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Review: The Path (PC)

April 7, 2009

path-header

The Path isn’t quite art, but it aspires to be. Belgian-based developer Tale of Tales’ latest title is, like The Graveyard before it, another serious attempt at forcing the gaming populace to think in challenging ways. In that sense it’s more like a thesis paper than a gallery showing. Except in this case you have to pay $10 on Steam to experience the message.

Part adventure, part horror and all patience, The Path asks a lot of its players while giving some of the effort back—if they play long enough to figure that out.

Probably not the best place for your child

Probably not the best place for your child

Tale of Tales says that their projects are about providing “emotionally rich interactive entertainment.” The statement holds true with The Path’s unsettling nature and dark overtones, but it’s obvious that the team indulged in stereotypical elements of videogames if only to then alter them with their design-based commentary. Say goodbye to an intuitive HUD, reliable map and clear-cut objectives. Instead, players must rely on thinking the not-so-obvious and letting go of their trained behaviors from years of digesting stock titles and experiences.

A modern Little Red Riding Hood tale, The Path dissects life into its many nuances—covering the bases of childhood innocence to teenage cutting—with the help of six young girls who might be more comfortable on the cover of The White Stripes’ next album. The red-and-black-wearing white girls vary in age from child to 20-something, each girl possessing an overstated flair thanks to wardrobes and body language like the Gothic-dressed Ruby and the classic beauty Scarlet. It doesn’t matter which girl is picked to begin The Path because you’ll be returning to the desolate, red-walled menu room each time you complete a girl’s chapter and accompanying story.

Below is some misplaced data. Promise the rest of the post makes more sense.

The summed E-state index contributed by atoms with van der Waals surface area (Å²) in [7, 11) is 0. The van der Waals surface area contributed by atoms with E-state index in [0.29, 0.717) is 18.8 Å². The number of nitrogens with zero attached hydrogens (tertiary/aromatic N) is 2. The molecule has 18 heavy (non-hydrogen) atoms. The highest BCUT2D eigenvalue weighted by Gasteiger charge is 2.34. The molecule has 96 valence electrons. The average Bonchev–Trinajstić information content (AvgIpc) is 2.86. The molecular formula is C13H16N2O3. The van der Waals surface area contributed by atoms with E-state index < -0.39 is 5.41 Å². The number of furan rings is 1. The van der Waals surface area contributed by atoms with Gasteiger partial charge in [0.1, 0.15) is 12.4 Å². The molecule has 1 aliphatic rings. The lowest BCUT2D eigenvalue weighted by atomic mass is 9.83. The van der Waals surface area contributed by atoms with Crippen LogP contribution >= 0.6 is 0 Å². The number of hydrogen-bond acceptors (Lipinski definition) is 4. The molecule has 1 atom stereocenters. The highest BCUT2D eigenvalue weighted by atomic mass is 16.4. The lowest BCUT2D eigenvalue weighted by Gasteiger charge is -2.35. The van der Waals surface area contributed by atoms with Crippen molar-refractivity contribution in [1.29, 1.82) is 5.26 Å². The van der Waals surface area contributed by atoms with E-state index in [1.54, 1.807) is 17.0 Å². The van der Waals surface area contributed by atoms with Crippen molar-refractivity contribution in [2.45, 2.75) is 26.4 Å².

One of the few bright spots in The Path

One of the few bright spots in The Path

Adventures start after the same cut-scene of what sounds like a bus heading out of the city (visible only in the background haze) to deposit the chosen character at the end of a paved road and the beginning of the path proper.

Both cheerily bright and overbearingly dark, the world of The Path is an exercise in color theory and atmosphere instead of highly polished graphics. Your female avatar first stands in the bright, warm sunlight of the woods, flora and fauna flanking her and enticing her to take a nice stroll along the titular direction. It all looks so nice that you’re inclined to believe the game and innocently follow the dirt road.

Handwritten text explains how to move the girls and your overall objective: Head to grandma’s. The game also makes it perfectly clear to players that they must stay on the path and not veer off into the darkness of the forest. In reality, The Path punishes its players for following the sole directive given to them.

The Woodsman's hang out

The Woodsman's hang out